Oh, this was a joy for me to see. Finally, the game would support campaigns inspired by Dune and other sources involving high-level politics and intrigue. There were rules covering everything from the economic development of worlds to incorporating new worlds into your pocket empire to setting up and finalizing a marriage between members of your noble family and another one. Assassination attempts, espionage, politics on the floor of the Senate, all of these things were covered in the high-level game here.

There were some weaknesses, of course. The basic game had a development turn a full year in length, which could lead to pretty severe discontinuities between the Pocket Empires layer and the roleplaying layer. The rules for voting factions in politics were a little rudimentary, but still serviceable. The military forces abstractions were perhaps a bit too abstract (although this was at least partly remedied with the addition of Imperial Squadrons, which was a major revision and update to T4 standards of Trillion Credit Squadron). The handling of corporations avoided many of the things that give that aspect of play its distinct flavor, with no insider trading, no boardroom politics, no shares changing hands, only what amounts to an abstracted hostile takeover and a few other simple tactics.

Some of the elements of the noble life have been handled over the years. I mentioned a number of resources in the last installment of "Alternate Traveller Campaign Frames", and at least one more has appeared since then in the form of an article titled "The Influence Game", posted over at Wayhaven Traveller, which could be used to fix the lackluster politics rules in Pocket Empires.

That really just leaves the problems of the speed of play and the generic, unfulfilling corporation rules. The corporations could be handled by looking at the rules on high finance and setting up and running corporations, getting them onto publicly traded markets, and so on that are found in GURPS Traveller: Far Trader, but it still misses the whole corporate struggle aspect as the authors left out the dirty tricks from the Stock Exchange floor. For that, we have to look further afield, to a supplement for the game TORG called Nippon Tech. That included a whole sequence of corporate warfare and a character type, the "Mega-corporation CEO", that could use it. Issuing junk bonds, taking advantage of insider trading, and most importantly the results of adventuring such as sabotage or stolen information are all embedded into the game as warfare against the opponents happens on the trading floor as much as in a firefight.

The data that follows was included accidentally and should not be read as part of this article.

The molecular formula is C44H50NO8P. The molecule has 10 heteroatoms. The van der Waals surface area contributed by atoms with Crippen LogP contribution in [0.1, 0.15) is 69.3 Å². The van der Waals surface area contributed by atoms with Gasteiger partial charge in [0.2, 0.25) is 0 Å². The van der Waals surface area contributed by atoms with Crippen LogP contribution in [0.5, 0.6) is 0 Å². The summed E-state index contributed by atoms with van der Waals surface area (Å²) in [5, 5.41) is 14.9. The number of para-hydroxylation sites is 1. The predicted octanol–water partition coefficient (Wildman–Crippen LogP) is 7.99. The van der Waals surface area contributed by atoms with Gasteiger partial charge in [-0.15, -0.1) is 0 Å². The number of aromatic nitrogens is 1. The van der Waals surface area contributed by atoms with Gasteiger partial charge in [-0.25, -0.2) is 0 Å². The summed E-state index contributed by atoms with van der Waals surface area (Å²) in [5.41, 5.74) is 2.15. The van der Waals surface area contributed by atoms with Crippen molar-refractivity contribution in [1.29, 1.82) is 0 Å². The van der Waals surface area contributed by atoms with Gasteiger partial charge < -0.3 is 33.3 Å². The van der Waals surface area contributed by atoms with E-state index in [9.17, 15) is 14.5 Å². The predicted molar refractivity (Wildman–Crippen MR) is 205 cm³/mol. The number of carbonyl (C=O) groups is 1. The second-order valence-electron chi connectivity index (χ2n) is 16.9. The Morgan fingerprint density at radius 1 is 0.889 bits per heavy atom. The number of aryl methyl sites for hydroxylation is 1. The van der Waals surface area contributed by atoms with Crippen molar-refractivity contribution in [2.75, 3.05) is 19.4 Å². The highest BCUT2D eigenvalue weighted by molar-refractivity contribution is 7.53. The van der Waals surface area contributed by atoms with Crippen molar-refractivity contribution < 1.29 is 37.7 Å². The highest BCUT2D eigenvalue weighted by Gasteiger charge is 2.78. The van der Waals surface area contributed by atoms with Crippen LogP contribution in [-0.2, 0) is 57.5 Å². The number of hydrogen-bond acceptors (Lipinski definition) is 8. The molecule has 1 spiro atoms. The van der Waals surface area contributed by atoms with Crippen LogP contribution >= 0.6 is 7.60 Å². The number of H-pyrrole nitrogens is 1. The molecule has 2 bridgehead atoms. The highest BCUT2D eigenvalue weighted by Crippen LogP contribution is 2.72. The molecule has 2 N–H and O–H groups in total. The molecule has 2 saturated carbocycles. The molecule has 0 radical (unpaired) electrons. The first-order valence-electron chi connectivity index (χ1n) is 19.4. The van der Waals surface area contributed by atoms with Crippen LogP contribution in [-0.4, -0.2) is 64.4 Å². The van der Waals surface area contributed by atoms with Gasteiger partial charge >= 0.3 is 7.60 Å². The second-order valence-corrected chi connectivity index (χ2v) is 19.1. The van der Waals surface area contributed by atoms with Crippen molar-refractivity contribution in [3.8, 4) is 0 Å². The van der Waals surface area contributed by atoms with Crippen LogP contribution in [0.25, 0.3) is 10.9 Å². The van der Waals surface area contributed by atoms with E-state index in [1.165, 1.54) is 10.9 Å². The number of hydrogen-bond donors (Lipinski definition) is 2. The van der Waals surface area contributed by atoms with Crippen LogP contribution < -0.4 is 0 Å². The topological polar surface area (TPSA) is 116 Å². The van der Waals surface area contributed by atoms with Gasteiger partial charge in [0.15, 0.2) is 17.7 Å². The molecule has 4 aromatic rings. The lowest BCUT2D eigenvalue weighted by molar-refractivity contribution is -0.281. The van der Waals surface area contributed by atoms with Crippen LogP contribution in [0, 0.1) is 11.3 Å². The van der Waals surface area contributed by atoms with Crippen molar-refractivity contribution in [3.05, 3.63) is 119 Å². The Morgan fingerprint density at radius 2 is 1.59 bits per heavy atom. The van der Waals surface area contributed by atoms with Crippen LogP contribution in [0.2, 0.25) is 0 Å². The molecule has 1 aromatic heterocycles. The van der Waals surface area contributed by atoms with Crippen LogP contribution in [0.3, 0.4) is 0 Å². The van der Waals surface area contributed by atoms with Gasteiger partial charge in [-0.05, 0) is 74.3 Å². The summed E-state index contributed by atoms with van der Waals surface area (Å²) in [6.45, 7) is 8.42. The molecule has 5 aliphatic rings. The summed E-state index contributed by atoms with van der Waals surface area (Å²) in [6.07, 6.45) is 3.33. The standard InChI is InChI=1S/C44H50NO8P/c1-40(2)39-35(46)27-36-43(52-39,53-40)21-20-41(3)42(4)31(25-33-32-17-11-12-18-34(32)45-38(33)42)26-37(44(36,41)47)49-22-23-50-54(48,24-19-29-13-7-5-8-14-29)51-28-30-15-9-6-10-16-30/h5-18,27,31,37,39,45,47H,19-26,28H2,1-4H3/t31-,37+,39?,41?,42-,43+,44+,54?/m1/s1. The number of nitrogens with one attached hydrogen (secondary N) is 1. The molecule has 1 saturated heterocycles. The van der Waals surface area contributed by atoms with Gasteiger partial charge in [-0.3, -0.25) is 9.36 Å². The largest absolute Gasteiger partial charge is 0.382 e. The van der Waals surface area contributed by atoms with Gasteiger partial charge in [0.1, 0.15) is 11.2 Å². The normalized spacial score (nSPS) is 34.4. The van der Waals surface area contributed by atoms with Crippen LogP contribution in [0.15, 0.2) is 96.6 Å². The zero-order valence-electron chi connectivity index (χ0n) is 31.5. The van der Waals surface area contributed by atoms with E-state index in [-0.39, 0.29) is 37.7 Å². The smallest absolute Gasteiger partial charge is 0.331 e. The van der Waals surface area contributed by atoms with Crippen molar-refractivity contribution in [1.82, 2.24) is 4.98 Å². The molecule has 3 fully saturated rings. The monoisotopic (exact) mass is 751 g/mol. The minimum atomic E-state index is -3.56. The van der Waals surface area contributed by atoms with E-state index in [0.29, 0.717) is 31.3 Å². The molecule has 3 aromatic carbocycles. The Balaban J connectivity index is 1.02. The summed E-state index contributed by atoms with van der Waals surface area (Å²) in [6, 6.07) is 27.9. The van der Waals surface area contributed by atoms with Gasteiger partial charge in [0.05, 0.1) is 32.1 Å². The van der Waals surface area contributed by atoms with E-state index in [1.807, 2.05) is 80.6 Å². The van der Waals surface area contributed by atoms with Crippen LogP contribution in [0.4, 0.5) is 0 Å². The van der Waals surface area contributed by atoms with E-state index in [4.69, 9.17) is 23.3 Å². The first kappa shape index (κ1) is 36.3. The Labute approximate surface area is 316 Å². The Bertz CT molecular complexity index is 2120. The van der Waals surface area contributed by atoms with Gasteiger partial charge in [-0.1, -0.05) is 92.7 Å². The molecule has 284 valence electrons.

A lot of these different layers include the idea of a turn length of a week to a month. It shouldn't be hard to incorporate that into the main Pocket Empires sequence. That would fit everything more tightly to the roleplaying layer of the campaign, which effectively has a "turn length" of one week, since that's how often Patron and Rumor checks are made, how long a Jump takes, and so on.